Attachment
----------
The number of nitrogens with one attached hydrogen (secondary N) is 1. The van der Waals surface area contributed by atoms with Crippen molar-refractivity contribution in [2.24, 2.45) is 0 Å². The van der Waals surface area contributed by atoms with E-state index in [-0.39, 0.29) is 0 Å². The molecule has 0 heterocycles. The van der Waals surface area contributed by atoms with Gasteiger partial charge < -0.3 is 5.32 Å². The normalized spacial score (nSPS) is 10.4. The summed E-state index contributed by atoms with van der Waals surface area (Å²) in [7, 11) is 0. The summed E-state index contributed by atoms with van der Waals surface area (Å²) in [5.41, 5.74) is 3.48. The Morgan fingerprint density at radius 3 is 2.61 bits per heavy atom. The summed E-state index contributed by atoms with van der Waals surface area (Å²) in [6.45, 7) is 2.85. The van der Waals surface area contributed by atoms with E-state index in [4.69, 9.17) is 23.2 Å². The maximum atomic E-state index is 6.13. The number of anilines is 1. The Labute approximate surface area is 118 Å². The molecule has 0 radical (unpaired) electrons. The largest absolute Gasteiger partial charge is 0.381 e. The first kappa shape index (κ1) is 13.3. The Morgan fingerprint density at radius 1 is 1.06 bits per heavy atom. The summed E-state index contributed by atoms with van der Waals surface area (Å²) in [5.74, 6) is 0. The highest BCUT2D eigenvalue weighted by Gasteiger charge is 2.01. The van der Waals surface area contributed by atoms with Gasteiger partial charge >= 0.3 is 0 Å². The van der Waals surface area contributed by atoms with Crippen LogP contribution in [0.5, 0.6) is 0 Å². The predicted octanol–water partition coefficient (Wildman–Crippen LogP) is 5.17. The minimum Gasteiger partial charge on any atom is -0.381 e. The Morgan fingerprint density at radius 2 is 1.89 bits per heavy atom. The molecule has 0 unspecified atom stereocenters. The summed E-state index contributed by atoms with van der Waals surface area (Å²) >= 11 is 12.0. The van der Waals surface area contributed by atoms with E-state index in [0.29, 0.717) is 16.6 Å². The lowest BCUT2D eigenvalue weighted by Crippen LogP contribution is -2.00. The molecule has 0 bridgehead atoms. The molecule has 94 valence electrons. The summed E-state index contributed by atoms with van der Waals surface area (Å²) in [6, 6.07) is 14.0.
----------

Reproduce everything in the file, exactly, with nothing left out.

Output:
The number of nitrogens with one attached hydrogen (secondary N) is 1. The van der Waals surface area contributed by atoms with Crippen molar-refractivity contribution in [2.24, 2.45) is 0 Å². The van der Waals surface area contributed by atoms with E-state index in [-0.39, 0.29) is 0 Å². The molecule has 0 heterocycles. The van der Waals surface area contributed by atoms with Gasteiger partial charge < -0.3 is 5.32 Å². The normalized spacial score (nSPS) is 10.4. The summed E-state index contributed by atoms with van der Waals surface area (Å²) in [7, 11) is 0. The summed E-state index contributed by atoms with van der Waals surface area (Å²) in [5.41, 5.74) is 3.48. The Morgan fingerprint density at radius 3 is 2.61 bits per heavy atom. The summed E-state index contributed by atoms with van der Waals surface area (Å²) in [6.45, 7) is 2.85. The van der Waals surface area contributed by atoms with E-state index in [4.69, 9.17) is 23.2 Å². The maximum atomic E-state index is 6.13. The number of anilines is 1. The Labute approximate surface area is 118 Å². The molecule has 0 radical (unpaired) electrons. The largest absolute Gasteiger partial charge is 0.381 e. The first kappa shape index (κ1) is 13.3. The Morgan fingerprint density at radius 1 is 1.06 bits per heavy atom. The summed E-state index contributed by atoms with van der Waals surface area (Å²) in [5.74, 6) is 0. The highest BCUT2D eigenvalue weighted by Gasteiger charge is 2.01. The van der Waals surface area contributed by atoms with Gasteiger partial charge >= 0.3 is 0 Å². The van der Waals surface area contributed by atoms with Crippen LogP contribution in [0.5, 0.6) is 0 Å². The predicted octanol–water partition coefficient (Wildman–Crippen LogP) is 5.17. The minimum Gasteiger partial charge on any atom is -0.381 e. The Morgan fingerprint density at radius 2 is 1.89 bits per heavy atom. The molecule has 0 unspecified atom stereocenters. The summed E-state index contributed by atoms with van der Waals surface area (Å²) >= 11 is 12.0. The van der Waals surface area contributed by atoms with E-state index in [0.29, 0.717) is 16.6 Å². The lowest BCUT2D eigenvalue weighted by Crippen LogP contribution is -2.00. The molecule has 0 bridgehead atoms. The molecule has 94 valence electrons. The summed E-state index contributed by atoms with van der Waals surface area (Å²) in [6, 6.07) is 14.0.